Thus, to save millions in the long term, a company needs to invest in MRO inventory. Also, just investing in the inventory is not enough; a company must properly manage its MRO inventory as well. It is a one-time affair. Like other inventory items, they also need to be monitored, and most importantly, their ready usability should be checked regularly because some items may have an expiry or may require symbolic operations at the end of every period.

How to Manage MRO Inventory?

The following are the tips to manage MRO Inventory effectively:

The following are the tips to manage MRO Inventory effectively:

  1. Skilled and knowledgeable Person

    One critical point to successfully manage the MRO inventory is to have an experienced person responsible for the MRO. This person should have the technical knowledge across all products, production processes, and equipment that a company deals in.

  2. Define Critical Operations

    A company must first understand and make a note of components, maintenance, and operational processes that are crucial for the smooth running of the manufacturing process. Based on this, it must prepare a list of critical items and their frequency of use. Then, it needs to prepare a replenishment cycle to ensure there is never a shortage of any of the critical components.

  3. Check on Resources & Technology

    A business must regularly conduct an audit of the equipment and processes. The audit will tell the items that are not generally in use or are technologically unfeasible, or are taking up a large number of resources. The company can then remove such items from the MRO inventory.

  4. Determining Sale Season

    A company must use tools to determine the time when the sale is high and when the sale is low. Low sales would mean low production as well. So, during low seasons, a company can reduce the allocation to the MRO inventory as well.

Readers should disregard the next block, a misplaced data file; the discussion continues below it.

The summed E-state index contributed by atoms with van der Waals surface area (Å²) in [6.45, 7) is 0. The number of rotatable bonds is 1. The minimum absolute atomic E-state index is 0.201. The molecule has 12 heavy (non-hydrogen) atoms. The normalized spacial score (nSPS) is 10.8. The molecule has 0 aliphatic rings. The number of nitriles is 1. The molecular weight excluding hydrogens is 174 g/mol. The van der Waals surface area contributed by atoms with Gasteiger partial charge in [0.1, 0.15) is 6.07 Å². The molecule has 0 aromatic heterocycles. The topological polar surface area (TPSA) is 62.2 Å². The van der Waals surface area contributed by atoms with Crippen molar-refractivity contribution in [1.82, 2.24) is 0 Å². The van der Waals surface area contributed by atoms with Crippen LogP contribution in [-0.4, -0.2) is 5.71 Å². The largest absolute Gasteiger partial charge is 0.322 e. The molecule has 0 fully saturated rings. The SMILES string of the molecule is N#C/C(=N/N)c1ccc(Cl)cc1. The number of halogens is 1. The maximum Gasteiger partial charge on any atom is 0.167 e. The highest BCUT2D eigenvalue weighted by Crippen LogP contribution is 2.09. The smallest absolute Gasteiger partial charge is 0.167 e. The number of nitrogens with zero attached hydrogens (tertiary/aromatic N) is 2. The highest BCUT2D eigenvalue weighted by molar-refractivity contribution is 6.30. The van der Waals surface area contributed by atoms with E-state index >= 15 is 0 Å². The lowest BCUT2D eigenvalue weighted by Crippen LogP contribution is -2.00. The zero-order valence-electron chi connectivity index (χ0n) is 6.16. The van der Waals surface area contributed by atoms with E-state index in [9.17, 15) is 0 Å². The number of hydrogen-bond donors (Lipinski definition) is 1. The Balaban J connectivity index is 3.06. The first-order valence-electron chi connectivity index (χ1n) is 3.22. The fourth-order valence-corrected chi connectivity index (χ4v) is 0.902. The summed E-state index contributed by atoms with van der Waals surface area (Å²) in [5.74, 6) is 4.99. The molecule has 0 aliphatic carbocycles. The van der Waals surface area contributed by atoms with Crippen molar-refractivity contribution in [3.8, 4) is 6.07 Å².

5. Purchase Strategically

    Different departments may be using the same MRO item. But due to a lack of communication between the departments, they may be unaware of this. And thus, order those parts separately. In such a case, a company should use an inventory management system for MRO that will help different departments check the availability of items they need. Moreover, the system will help the company know the total demand of the items, and thus, could better negotiate with the suppliers, and frequent ordering can also be avoided.

MRO Inventory

CMMS Software and MRO Inventory

Previously, the managers relied on spreadsheets for managing MRO. Now, many software is available to help a company manage the MRO. One such tool is CMMS, which uses VMI (Vendor Managed Inventory) to simplify MRO.

Under VMI, it is the responsibility of the vendor to maintain the inventory at the level that the company wants. VMI is common with manufacturing companies, but most companies use VMI for a portion of their inventory.